Don’t Want to Go Bankrupt Like Payless? Do This!

Have you ever paid a visit to one (or all) of your competitor’s stores to evaluate what they’re doing wrong and what they’re getting right?

It’s one of the first things The Retail Doctor does when conducting a business makeover.

And with good reason. There’s much to be learned—both positive and negative—from the way others run their businesses. But make sure that when you pay a visit to a competitor, you do so with the goal to answer the 5 questions below:

  1. Why is their merchandise arranged the way it is?
  2. Is the store tidy, clean, and well-lit?
  3. How is the energy of the staff?
  4. Do you detect trained staff members ready to engage you?
  5. Does the staff act like they want to be there? How can you tell?

Approaching a competitor’s business this way gives you a baseline you can use to see how well your own store is measuring up.

If Payless had regularly used this practice, they might have avoided bankruptcy. As it is, their dated sales banners in blaring yellow and red, their rows and rows of shoes in boxes, and their single employee “attached” to the cash register did nothing to save them from bankruptcy.

Neither did their customer service, which received a fair amount of scathing complaints on Consumer Affairs. Check out some of the complaints we noticed on the site:

  1. Poor product quality
  2. Harsh return policy
  3. Restricted payment options
  4. False advertising
  5. Making customers pay for the company’s mistakes
  6. “There’s nothing I Can Do” customer service attitude

The list goes on, but you get the idea.

The sad part is, Payless didn’t care enough to do anything about it—they made zero efforts to change the customer experience.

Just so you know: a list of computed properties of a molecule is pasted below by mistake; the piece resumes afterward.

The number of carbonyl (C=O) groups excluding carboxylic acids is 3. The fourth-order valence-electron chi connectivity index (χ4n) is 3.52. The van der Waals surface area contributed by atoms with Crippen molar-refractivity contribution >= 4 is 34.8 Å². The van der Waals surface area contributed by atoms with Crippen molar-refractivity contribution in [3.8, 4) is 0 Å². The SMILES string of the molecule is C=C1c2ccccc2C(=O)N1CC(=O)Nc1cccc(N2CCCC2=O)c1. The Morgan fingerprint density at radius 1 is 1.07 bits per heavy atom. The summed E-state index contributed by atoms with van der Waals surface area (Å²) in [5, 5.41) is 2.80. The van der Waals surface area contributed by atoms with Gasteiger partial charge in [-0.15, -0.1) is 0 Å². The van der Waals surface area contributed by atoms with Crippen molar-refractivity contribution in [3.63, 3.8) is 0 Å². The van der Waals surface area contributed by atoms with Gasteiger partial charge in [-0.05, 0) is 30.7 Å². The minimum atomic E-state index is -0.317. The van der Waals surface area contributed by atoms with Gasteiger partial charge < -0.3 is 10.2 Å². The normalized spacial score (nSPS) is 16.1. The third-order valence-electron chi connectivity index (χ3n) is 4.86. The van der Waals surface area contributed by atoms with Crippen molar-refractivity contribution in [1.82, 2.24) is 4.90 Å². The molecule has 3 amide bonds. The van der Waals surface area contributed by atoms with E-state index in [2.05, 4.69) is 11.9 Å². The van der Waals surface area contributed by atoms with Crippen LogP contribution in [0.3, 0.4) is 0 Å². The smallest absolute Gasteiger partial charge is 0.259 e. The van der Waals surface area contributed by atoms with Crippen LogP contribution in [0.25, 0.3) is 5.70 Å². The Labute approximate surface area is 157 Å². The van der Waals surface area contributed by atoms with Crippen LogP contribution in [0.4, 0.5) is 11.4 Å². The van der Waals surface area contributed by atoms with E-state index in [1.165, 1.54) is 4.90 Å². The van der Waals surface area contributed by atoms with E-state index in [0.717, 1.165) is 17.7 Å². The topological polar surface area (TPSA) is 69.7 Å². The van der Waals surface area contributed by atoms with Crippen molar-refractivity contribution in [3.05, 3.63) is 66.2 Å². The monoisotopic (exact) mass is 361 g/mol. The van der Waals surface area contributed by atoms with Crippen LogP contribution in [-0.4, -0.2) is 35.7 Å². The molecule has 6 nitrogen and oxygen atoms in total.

Contrast that with its competitor, DSW, a company that was smart enough to improve the shopping experience with a customer-first focus. Take a look at what they’re doing:

  1. They’re expanding their rewards program across all channels to offer free shipping, in-store shoe repair, and other services.
  2. They’re adding a nail bar in select stores to provide nail art, gel manicures, and pedicures.
  3. Recognizing that many of their shoppers are moms, they’re adding a kid’s shoe department with creative play spaces.
  4. They’re providing in-store, shoe-donation drop-off points for their partner, Soles4Souls, putting their social cause front and center (important for attracting Millennial shoppers).

According to Yahoo, DSW’s stock earnings are expected to grow 16.5% for the current year—higher than the Retail – Apparel and Shoes industry’s expected growth of 11.4%.

As The Retail Doctor points out, too many retailers—large and small—are looking at retail as an “If your store has been working fine up until now, why make changes that could potentially mess it up” scenario.

They essentially choose to live with blinders on while their competitors are evolving with the retail industry.

The Takeaway

Payless forgot who they were in business for, failing to recognize that their customers had moved on.

To avoid this happening to you, grab your management team members and go take a look at a competitor and ask yourselves the five questions mentioned at the beginning of this article.

Then take what you’ve learned and set your sights on improving your own store and the customer experience you offer. It might mean having to retrain your employees, perform some store maintenance, and change how you merchandise your products. And it could require putting up some money to make those changes happen.

But customers will notice the improvements and they’ll appreciate your efforts to make their shopping experience better. That’s how you keep them loyal and prevent competitors from siphoning off your patrons.

Find out how retailers like you are saving time and making money with the Rain POS system. POS, E-commerce, and Marketing all in one.

Sherene Funk is the author of the contemporary romance Autumn in Your Arms and two small business e-books. She is a voracious reader who owns more books than she can ever read in this lifetime. A graduate of Brigham Young University, she worked in advertising for many years before moving to her current writing position at Rain Retail Software. She researches non-stop to see what successful retailers do and loves to share what she learns with small business owners.